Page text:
Vee told a Dylan website (there are dozens!) that even though Dylan's music was so wildly different from his, he liked it a lot too.  
"I probably plugged into him on the second or third album, and the stuff was really unusual. It was so far removed from what I was doing. Not long after that, I started listening to his stuff and really became a big fan," Vee said.

So, how nice it was in 2013, two years after Vee had been diagnosed with Alzheimer's, he was at a Dylan concert in St. Paul MN - and Dylan did a version of Vee's first hit, "Suzie Baby."

And Dylan said that of all the people with whom he had ever performed, Vee was "the most meaningful person." And Bob led the audience in applauding as the legendary Bobby entered his final sad twilight. That must have felt good all around.



Monday, October 24, 2016

Where there's never a boast or brag

I'm here to tell you something about men.  None of this will come as a surprise at all to any woman, who all know everything about men right off. Nothing can fool a woman.

But for those who don't know it...here's a rule of thumb.  The more a guy talks about how great he is/was about something, the less great he really was. 

You find these guys everywhere...and their stories are nowhere. They will change the topic of conversation around to how they once bagged a bull moose with a cap pistol and six feet of twine...how he scored the winning touchdown on Homecoming against crosstown rival Spiro Agnew High School with five would-be tacklers hanging on for dear life as he carried the ball into the endzone...how they rescued that carload of teachers and orphans that plunged into the Great Suwahaheanowmee River...how they can bench-press someone their own weight and the bench that person is sitting on...how the fish just give up and jump into their boat as soon as they drop in their line...and how many women they have been with in a lifetime of carnal conquests...

Image result for 1989 chevrolet celebrity beat upA great place to spot these dudes is at a high school reunion, where the urge to show off their accomplishments is paramount. Time after time, I've seen guys boasting about their fabulous lives at a reunion, only to leave later in a 1989 Chevrolet Caprice <<< beater that needed a hotshot to get off the lot.

Women know that the men who actually accomplish things are too busy accomplishing things to stand around talking about accomplishing things.

And at the same time, the reunion talk will turn to someone who didn't show up for the reunion.  Where is "so and so" now? Guess he couldn't make the reunion because he's too busy running the news division of a TV network or being an emergency room trauma surgeon or...even better...he's out doing something good for needy members of his community with his devoted family.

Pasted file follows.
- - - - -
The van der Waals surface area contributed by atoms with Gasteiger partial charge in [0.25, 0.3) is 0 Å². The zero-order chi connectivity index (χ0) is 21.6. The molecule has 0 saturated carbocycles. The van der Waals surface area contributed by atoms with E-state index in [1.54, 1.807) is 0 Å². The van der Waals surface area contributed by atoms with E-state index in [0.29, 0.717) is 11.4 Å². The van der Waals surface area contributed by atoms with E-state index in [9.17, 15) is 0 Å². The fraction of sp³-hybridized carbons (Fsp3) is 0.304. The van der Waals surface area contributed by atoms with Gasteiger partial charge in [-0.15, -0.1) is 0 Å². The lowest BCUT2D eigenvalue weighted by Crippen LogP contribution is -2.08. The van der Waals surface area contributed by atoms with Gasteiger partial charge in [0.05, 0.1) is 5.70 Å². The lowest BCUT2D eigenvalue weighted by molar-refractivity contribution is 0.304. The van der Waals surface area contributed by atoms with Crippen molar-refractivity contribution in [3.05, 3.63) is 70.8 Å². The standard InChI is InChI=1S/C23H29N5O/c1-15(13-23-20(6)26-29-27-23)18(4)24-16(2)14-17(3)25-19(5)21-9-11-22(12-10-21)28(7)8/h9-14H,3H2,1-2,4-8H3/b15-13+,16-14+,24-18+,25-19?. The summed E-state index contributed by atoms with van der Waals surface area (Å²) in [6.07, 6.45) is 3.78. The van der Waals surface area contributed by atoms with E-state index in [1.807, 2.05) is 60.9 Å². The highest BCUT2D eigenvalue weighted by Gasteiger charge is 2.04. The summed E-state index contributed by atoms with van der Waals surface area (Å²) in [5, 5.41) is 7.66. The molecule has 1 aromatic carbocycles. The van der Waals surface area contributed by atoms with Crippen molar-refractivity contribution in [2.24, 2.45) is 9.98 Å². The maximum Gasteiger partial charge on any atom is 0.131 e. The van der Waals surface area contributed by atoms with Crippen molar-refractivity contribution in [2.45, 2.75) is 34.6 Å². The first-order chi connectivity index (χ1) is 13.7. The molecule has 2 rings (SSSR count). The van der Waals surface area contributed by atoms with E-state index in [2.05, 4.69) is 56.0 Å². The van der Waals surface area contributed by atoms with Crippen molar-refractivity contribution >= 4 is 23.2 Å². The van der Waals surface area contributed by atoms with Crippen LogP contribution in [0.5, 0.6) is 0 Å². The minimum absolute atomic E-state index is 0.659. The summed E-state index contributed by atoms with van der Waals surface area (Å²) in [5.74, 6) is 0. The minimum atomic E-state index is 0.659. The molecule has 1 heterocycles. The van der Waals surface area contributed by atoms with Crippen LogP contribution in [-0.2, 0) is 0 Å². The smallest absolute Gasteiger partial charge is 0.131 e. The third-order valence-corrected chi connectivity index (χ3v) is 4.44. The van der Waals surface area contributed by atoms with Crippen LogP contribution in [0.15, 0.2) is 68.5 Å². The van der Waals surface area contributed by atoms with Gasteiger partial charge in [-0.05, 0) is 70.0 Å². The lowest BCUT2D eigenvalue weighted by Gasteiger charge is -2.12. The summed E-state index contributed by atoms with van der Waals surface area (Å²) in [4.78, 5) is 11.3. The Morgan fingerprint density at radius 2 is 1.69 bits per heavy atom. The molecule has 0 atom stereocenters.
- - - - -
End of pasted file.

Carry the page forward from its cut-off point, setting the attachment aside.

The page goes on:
That sort of thing is the best success of all, but when did you ever hear someone boast about it?  

Sunday, October 23, 2016

Sunday Rerun: You Never Know

I remember the first few weeks after I quit smoking at 9:10 AM on September 17, 1988 (but who's counting?) because most everyone was supportive, and from that day to this, I haven't smoked, not a puff, and have no desire to.

'55 Buick
But, within a week of tossing away the butts, I was walking back to my truck after work, and saw a woman driving one of those gigantic 1955 tu-tone Buicks on Chesapeake Avenue in Towson. She couldn't have been more than 107 years of age, and was gripping the wheel with one hand as she piloted the barge through the pedestrians and other cars. 

The other hand was occupied holding what I guessed was a Pall Mall cigarette that she was hooving on like it was the last cig she would ever enjoy.  Puff, puff, puff.

And it dawned on me that she was going to live and smoke forever. For all I know, she is even today cruising around the traffic circle in Towson, on her way to the Safeway for another carton of Pall Malls.

Happy Birthday, Ms Sullivan!
I thought of that lady when I saw this story from Texas
about a woman named Elizabeth Sullivan, who recently blew out 104 candles on her birthday cake, and attributes her superannuation to drinking three cans of Dr Pepper per day. "Every doctor that sees me says they’ll kill you, but they die and I don’t," Sullivan told CBS as she reached for another chilly 12-ouncer . "So there must be a mistake somewhere.”

In Texas, Dr Pepper flows from many public drinking fountains, it's so popular.  I don't like soda at all anymore but I used to like Coca-Cola and ginger ale. Dr Pepper, however, has a curious cherry taste that reminded me of carbonated cough syrup.

Their slogan used to be "Drink a bite to eat at 10, 2, and 4," which was designed to have consumers drink three Peps a day to ward off the slump between meals by slipping a cup of liquid sugar into their bloodstream. 

Still, I don't see myself living to be 104, since I don't smoke or guzzle Dr Pepper, but if I did, it would mean I lived long enough to see Ms Sullivan dating Keith Richards in the year 2055.

Saturday, October 22, 2016

The Saturday Picture Show, October 22, 2016